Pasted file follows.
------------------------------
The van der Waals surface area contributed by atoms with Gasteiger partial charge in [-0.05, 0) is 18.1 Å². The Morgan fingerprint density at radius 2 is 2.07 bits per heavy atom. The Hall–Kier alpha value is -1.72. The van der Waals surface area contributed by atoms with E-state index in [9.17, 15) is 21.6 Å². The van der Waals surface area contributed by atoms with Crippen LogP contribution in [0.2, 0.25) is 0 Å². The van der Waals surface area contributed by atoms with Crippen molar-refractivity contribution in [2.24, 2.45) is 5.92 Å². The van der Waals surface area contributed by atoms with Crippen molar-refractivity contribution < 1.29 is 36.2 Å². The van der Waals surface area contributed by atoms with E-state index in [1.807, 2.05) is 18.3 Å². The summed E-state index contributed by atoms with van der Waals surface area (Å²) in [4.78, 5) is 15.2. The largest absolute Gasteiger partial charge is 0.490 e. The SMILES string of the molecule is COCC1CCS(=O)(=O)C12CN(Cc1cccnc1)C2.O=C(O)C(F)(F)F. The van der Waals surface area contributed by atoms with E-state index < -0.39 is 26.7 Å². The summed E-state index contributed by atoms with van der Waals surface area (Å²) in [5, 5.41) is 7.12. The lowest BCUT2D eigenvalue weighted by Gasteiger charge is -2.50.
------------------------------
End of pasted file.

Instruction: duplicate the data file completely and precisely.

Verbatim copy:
The van der Waals surface area contributed by atoms with Gasteiger partial charge in [-0.05, 0) is 18.1 Å². The Morgan fingerprint density at radius 2 is 2.07 bits per heavy atom. The Hall–Kier alpha value is -1.72. The van der Waals surface area contributed by atoms with E-state index in [9.17, 15) is 21.6 Å². The van der Waals surface area contributed by atoms with Crippen LogP contribution in [0.2, 0.25) is 0 Å². The van der Waals surface area contributed by atoms with Crippen molar-refractivity contribution in [2.24, 2.45) is 5.92 Å². The van der Waals surface area contributed by atoms with Crippen molar-refractivity contribution < 1.29 is 36.2 Å². The van der Waals surface area contributed by atoms with E-state index in [1.807, 2.05) is 18.3 Å². The summed E-state index contributed by atoms with van der Waals surface area (Å²) in [4.78, 5) is 15.2. The largest absolute Gasteiger partial charge is 0.490 e. The SMILES string of the molecule is COCC1CCS(=O)(=O)C12CN(Cc1cccnc1)C2.O=C(O)C(F)(F)F. The van der Waals surface area contributed by atoms with E-state index < -0.39 is 26.7 Å². The summed E-state index contributed by atoms with van der Waals surface area (Å²) in [5, 5.41) is 7.12. The lowest BCUT2D eigenvalue weighted by Gasteiger charge is -2.50.